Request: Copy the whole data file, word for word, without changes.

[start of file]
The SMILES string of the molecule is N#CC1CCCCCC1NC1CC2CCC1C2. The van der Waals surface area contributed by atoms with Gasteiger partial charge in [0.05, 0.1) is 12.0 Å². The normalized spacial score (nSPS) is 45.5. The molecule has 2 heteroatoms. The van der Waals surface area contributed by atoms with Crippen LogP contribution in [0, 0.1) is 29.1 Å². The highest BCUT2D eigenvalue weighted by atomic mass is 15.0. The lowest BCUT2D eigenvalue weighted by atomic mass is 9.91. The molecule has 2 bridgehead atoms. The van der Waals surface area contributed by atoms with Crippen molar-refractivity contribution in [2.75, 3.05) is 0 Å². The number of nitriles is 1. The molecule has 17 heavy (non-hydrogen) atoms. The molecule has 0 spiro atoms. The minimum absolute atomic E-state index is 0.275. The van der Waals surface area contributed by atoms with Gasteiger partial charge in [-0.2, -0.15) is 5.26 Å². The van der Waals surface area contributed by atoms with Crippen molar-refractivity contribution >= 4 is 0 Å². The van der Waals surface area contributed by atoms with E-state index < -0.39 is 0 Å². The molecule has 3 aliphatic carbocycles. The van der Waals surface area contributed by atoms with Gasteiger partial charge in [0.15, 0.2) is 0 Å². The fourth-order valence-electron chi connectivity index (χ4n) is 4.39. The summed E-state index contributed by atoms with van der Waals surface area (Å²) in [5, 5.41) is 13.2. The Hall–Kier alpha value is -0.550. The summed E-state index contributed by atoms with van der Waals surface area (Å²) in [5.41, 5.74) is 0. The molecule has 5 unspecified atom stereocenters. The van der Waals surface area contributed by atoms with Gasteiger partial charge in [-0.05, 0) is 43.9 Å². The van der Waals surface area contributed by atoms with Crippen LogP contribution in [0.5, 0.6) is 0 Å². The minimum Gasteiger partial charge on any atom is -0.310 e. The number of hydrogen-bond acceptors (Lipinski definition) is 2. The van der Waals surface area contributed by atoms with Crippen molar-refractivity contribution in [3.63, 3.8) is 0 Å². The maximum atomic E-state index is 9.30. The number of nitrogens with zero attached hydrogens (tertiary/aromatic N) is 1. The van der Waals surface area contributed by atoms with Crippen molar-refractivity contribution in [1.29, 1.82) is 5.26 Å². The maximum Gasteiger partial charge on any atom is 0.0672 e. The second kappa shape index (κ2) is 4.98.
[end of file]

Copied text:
The SMILES string of the molecule is N#CC1CCCCCC1NC1CC2CCC1C2. The van der Waals surface area contributed by atoms with Gasteiger partial charge in [0.05, 0.1) is 12.0 Å². The normalized spacial score (nSPS) is 45.5. The molecule has 2 heteroatoms. The van der Waals surface area contributed by atoms with Crippen LogP contribution in [0, 0.1) is 29.1 Å². The highest BCUT2D eigenvalue weighted by atomic mass is 15.0. The lowest BCUT2D eigenvalue weighted by atomic mass is 9.91. The molecule has 2 bridgehead atoms. The van der Waals surface area contributed by atoms with Crippen molar-refractivity contribution in [2.75, 3.05) is 0 Å². The number of nitriles is 1. The molecule has 17 heavy (non-hydrogen) atoms. The molecule has 0 spiro atoms. The minimum absolute atomic E-state index is 0.275. The van der Waals surface area contributed by atoms with Gasteiger partial charge in [-0.2, -0.15) is 5.26 Å². The van der Waals surface area contributed by atoms with Crippen molar-refractivity contribution >= 4 is 0 Å². The van der Waals surface area contributed by atoms with E-state index < -0.39 is 0 Å². The molecule has 3 aliphatic carbocycles. The van der Waals surface area contributed by atoms with Gasteiger partial charge in [0.15, 0.2) is 0 Å². The fourth-order valence-electron chi connectivity index (χ4n) is 4.39. The summed E-state index contributed by atoms with van der Waals surface area (Å²) in [5, 5.41) is 13.2. The Hall–Kier alpha value is -0.550. The summed E-state index contributed by atoms with van der Waals surface area (Å²) in [5.41, 5.74) is 0. The molecule has 5 unspecified atom stereocenters. The van der Waals surface area contributed by atoms with Gasteiger partial charge in [-0.05, 0) is 43.9 Å². The van der Waals surface area contributed by atoms with Crippen LogP contribution in [0.5, 0.6) is 0 Å². The minimum Gasteiger partial charge on any atom is -0.310 e. The number of hydrogen-bond acceptors (Lipinski definition) is 2. The van der Waals surface area contributed by atoms with Crippen molar-refractivity contribution in [3.63, 3.8) is 0 Å². The maximum atomic E-state index is 9.30. The number of nitrogens with zero attached hydrogens (tertiary/aromatic N) is 1. The van der Waals surface area contributed by atoms with Crippen molar-refractivity contribution in [1.29, 1.82) is 5.26 Å². The maximum Gasteiger partial charge on any atom is 0.0672 e. The second kappa shape index (κ2) is 4.98.